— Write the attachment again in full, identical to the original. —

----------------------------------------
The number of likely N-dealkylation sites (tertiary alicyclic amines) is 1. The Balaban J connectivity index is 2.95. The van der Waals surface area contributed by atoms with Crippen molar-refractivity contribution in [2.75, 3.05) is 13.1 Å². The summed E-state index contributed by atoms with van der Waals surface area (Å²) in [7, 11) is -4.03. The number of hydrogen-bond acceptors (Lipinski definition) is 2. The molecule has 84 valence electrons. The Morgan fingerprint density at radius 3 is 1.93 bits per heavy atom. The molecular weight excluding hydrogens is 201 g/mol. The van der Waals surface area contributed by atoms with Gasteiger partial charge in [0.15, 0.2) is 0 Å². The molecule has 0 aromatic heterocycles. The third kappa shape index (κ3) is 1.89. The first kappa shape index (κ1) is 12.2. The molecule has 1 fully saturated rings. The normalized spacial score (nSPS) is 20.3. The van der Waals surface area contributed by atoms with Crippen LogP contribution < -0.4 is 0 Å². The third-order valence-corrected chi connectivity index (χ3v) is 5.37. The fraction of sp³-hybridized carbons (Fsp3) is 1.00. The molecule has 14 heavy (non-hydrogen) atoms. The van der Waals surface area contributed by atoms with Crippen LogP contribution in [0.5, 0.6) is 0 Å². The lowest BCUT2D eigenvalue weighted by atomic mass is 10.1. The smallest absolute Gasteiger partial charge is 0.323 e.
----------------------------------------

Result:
The number of likely N-dealkylation sites (tertiary alicyclic amines) is 1. The Balaban J connectivity index is 2.95. The van der Waals surface area contributed by atoms with Crippen molar-refractivity contribution in [2.75, 3.05) is 13.1 Å². The summed E-state index contributed by atoms with van der Waals surface area (Å²) in [7, 11) is -4.03. The number of hydrogen-bond acceptors (Lipinski definition) is 2. The molecule has 84 valence electrons. The Morgan fingerprint density at radius 3 is 1.93 bits per heavy atom. The molecular weight excluding hydrogens is 201 g/mol. The van der Waals surface area contributed by atoms with Gasteiger partial charge in [0.15, 0.2) is 0 Å². The molecule has 0 aromatic heterocycles. The third kappa shape index (κ3) is 1.89. The first kappa shape index (κ1) is 12.2. The molecule has 1 fully saturated rings. The normalized spacial score (nSPS) is 20.3. The van der Waals surface area contributed by atoms with Crippen LogP contribution < -0.4 is 0 Å². The third-order valence-corrected chi connectivity index (χ3v) is 5.37. The fraction of sp³-hybridized carbons (Fsp3) is 1.00. The molecule has 14 heavy (non-hydrogen) atoms. The van der Waals surface area contributed by atoms with Crippen LogP contribution in [0.5, 0.6) is 0 Å². The lowest BCUT2D eigenvalue weighted by atomic mass is 10.1. The smallest absolute Gasteiger partial charge is 0.323 e.